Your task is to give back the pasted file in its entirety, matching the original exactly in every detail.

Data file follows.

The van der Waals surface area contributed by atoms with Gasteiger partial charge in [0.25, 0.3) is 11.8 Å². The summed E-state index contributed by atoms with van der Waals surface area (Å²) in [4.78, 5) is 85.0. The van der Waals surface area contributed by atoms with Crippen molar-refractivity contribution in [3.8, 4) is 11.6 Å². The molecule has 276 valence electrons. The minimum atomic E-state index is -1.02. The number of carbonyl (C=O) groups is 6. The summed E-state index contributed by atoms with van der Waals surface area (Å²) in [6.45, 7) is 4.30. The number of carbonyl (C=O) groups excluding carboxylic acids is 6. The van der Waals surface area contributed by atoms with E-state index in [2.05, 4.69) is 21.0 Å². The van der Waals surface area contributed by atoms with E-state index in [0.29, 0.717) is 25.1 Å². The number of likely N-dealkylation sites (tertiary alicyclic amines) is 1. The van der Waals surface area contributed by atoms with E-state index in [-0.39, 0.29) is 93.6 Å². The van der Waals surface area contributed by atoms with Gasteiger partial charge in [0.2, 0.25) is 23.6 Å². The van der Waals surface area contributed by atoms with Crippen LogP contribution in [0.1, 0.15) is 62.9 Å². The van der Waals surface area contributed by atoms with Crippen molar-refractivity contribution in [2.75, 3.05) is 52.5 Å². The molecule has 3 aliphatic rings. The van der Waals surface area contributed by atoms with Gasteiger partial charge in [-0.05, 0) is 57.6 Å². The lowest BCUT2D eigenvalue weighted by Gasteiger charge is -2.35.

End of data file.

The van der Waals surface area contributed by atoms with Gasteiger partial charge in [0.25, 0.3) is 11.8 Å². The summed E-state index contributed by atoms with van der Waals surface area (Å²) in [4.78, 5) is 85.0. The van der Waals surface area contributed by atoms with Crippen molar-refractivity contribution in [3.8, 4) is 11.6 Å². The molecule has 276 valence electrons. The minimum atomic E-state index is -1.02. The number of carbonyl (C=O) groups is 6. The summed E-state index contributed by atoms with van der Waals surface area (Å²) in [6.45, 7) is 4.30. The number of carbonyl (C=O) groups excluding carboxylic acids is 6. The van der Waals surface area contributed by atoms with E-state index in [2.05, 4.69) is 21.0 Å². The van der Waals surface area contributed by atoms with E-state index in [0.29, 0.717) is 25.1 Å². The number of likely N-dealkylation sites (tertiary alicyclic amines) is 1. The van der Waals surface area contributed by atoms with E-state index in [-0.39, 0.29) is 93.6 Å². The van der Waals surface area contributed by atoms with Gasteiger partial charge in [0.2, 0.25) is 23.6 Å². The van der Waals surface area contributed by atoms with Crippen LogP contribution in [0.1, 0.15) is 62.9 Å². The van der Waals surface area contributed by atoms with Crippen molar-refractivity contribution in [2.75, 3.05) is 52.5 Å². The molecule has 3 aliphatic rings. The van der Waals surface area contributed by atoms with Gasteiger partial charge in [-0.05, 0) is 57.6 Å². The lowest BCUT2D eigenvalue weighted by Gasteiger charge is -2.35.